Spotlight on the States: Public Pension Reform
Continuing their efforts to close budget gaps, states across the country have looked to public pension reform as part of a possible solution. Among the states considering such reforms are Illinois, California and New York.
Illinois has been dealing with the issue of public pension reform for a few years now. In 2010, the state passed a reform bill that made various changes to the system for new employees, including raising the retirement age to 67 and increasing the number of earning years pensions are based off from the highest four to the highest eight. Earlier this year, Illinois took another step to improve the state's pension system. On January 5th, Gov. Pat Quinn (D) signed legislation aimed at ending so-called "double dipping" -- instances where state employees took leaves and went to work for unions, but continued to accrue benefits in the state’s pension system based on union pay.
While these reforms have made progress, much more remains to be done on the fiscal front. Earlier this month, Moody’s Investors Service downgraded Illinois’ bond rating from A1 to A2, making it the lowest-rated state in the country (rating agencies S&P and Fitch have California as the lowest-rated state, with Illinois one notch above). In their report, Moody’s stated that "severe pension under-funding" was a key factor in their decision. On a more positive note, a release from Fitch Ratings on January 17th stated that the agency "believes that steps toward improving the status of the state of Illinois' underfunded pension liabilities could be taken during the course of the next year," while still touching on the concerning fiscal projections.
Out west, the state of California is also wrestling with reforms to its public pension system. In his "State of the State" address on January 18th, California Gov. Jerry Brown (D) stated that:
As for pensions, I have put forth my 12 point proposal. Examine it. Improve it. But please take up the issue and do something real. I am committed to pension reform because I believe there is a real problem. Three times as many people are retiring as are entering the workforce. That arithmetic doesn’t add up. In addition, benefits, contributions and the age of retirement all have to balance. I don’t believe they do today. So we have to take action. And we should do it this year.
Released on October of last year, Gov. Brown’s 12-point pension reform plan would apply to all state, county and municipal workers in California and, according to a press release, if fully implemented would cut the cost to taxpayers of providing pensions for state employees in half. The plan includes the following changes:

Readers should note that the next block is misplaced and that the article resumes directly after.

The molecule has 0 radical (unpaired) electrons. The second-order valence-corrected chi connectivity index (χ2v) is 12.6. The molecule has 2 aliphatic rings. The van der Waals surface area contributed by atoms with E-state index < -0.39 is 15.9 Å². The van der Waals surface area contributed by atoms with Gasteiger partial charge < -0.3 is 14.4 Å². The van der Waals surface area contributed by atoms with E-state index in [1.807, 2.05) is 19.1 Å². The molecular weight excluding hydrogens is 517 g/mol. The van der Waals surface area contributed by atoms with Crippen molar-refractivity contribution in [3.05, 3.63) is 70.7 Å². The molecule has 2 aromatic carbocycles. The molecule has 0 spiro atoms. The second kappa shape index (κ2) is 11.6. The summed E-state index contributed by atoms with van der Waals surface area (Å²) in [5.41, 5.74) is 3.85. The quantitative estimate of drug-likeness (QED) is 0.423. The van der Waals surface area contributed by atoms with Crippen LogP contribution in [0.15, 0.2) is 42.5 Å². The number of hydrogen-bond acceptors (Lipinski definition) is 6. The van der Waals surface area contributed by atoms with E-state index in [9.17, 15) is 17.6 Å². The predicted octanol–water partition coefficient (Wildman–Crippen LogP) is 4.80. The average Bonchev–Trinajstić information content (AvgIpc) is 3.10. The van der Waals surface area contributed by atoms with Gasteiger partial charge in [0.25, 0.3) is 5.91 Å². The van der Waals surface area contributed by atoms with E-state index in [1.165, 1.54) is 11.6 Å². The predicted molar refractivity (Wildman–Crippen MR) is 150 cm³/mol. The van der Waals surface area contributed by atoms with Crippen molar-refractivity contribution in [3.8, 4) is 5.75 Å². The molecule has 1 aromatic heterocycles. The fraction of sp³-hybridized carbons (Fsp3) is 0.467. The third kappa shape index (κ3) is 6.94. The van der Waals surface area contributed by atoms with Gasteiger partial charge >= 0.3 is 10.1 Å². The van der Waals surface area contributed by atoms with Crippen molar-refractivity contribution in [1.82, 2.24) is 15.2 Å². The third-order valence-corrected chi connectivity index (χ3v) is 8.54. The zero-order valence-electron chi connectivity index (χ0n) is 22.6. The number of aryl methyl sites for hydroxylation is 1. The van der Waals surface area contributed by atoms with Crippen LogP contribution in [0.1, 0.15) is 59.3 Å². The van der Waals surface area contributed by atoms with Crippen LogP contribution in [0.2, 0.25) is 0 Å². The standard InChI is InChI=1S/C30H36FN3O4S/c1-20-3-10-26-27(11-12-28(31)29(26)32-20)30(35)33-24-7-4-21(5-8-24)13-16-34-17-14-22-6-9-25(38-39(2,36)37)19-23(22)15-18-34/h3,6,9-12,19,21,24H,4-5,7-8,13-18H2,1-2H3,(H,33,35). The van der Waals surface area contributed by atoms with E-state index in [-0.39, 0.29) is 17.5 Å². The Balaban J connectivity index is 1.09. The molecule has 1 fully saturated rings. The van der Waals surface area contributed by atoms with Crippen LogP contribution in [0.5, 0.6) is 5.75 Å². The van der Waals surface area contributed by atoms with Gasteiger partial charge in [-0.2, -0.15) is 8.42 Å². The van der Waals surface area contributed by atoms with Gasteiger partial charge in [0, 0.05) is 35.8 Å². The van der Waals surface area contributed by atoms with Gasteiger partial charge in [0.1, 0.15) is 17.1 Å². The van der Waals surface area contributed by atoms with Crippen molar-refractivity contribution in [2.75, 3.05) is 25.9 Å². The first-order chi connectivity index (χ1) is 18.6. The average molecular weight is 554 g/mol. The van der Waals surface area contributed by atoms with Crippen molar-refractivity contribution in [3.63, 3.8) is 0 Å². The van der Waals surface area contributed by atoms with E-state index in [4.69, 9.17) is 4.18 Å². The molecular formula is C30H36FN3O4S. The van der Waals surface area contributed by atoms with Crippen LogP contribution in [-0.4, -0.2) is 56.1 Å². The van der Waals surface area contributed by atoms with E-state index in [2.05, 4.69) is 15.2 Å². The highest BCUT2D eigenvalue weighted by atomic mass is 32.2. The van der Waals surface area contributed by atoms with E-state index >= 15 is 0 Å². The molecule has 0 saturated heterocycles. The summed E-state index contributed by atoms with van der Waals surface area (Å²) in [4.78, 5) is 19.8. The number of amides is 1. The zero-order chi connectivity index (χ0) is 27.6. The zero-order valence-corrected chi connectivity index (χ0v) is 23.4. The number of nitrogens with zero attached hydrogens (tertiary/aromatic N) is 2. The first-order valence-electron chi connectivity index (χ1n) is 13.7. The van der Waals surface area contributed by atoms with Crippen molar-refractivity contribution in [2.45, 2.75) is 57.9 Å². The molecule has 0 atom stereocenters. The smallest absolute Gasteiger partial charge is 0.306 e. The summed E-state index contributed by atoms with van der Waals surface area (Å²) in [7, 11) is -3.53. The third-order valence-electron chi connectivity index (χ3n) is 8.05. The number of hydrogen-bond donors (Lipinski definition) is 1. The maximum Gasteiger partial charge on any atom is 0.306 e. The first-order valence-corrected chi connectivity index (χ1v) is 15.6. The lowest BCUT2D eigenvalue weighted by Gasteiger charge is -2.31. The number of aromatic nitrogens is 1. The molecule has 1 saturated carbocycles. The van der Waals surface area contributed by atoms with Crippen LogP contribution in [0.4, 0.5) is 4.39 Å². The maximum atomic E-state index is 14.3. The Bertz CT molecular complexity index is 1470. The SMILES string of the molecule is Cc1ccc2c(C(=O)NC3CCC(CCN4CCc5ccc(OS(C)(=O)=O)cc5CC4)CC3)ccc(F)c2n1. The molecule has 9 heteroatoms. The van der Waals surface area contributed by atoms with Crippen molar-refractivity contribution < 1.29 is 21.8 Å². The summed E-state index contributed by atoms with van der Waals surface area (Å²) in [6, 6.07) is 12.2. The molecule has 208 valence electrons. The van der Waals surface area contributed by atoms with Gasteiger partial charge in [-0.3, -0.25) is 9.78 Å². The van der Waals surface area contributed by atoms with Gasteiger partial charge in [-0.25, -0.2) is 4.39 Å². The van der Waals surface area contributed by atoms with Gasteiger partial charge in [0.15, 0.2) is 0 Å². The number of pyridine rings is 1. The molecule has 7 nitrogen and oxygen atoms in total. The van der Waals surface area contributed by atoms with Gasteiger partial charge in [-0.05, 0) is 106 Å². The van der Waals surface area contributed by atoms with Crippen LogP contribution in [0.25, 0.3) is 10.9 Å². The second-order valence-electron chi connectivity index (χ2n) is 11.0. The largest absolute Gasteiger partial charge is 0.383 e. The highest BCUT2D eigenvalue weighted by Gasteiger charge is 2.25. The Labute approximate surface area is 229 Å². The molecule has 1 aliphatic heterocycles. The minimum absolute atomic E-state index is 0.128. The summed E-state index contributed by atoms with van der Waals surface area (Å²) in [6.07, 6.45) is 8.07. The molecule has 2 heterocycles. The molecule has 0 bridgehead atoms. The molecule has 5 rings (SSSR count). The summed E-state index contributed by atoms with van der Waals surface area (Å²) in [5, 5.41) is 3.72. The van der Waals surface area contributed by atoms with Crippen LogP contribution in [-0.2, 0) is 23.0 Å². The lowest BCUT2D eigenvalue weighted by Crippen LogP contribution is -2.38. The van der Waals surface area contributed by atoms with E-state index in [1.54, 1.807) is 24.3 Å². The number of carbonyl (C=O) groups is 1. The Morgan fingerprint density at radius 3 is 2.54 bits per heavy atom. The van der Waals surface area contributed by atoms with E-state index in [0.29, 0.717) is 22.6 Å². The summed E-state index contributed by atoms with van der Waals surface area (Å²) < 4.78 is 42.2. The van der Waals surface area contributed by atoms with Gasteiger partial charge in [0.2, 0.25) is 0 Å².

- Raising employee contribution level to at least half of costs
- Creating a new mandatory hybrid retirement system that would include a defined-benefit component as well as a 401(k) style plan
- Raising retirement age for new hires to 67
- Increasing the number of earning years pensions are based off of from the single highest year to the highest 3 years (this has already been put into effect for new state employees)
- Requiring more years of state service for new workers to become eligible for health care benefits at retirement (15 years for the state to pay a portion of premiums, 25 years for the state to pay maximum amount of premiums)
Up in New York, Gov. Andrew Cuomo's (D) proposed budget for FY 2012-2013 includes several reforms to the state's public pension system. His proposal would, among other things, increase employee contributions, raise the retirement age, and create a new option in the system that would allow new state workers to choose between a defined contribution plan or a pension with benefits less than those offered now. These reforms would reduce pension costs by one half compared to the current benefit design, and save public employers outside of New York City $83 billion over 30 years (New York City's savings would be $30 billion over 30 years). NYC Mayor Mike Bloomberg voiced his approval of Gov. Cuomo's focus on reforming the state's pension system, saying in his "State of the City" speech on January 12th that "Governor Cuomo is right to make pension reform a top priority, and he’ll have our full support."
For all of these states, as well as many others, structural and long-term reforms to public pension systems could go a long way toward improving their fiscal outlook. Like all important aspects of the budget, however, the issue of public pension reform can be a political minefield. Hopefully, state government officials will work together to reduce the burden pension systems place on state budgets and taxpayers, while still ensuring a stable financial future for government workers.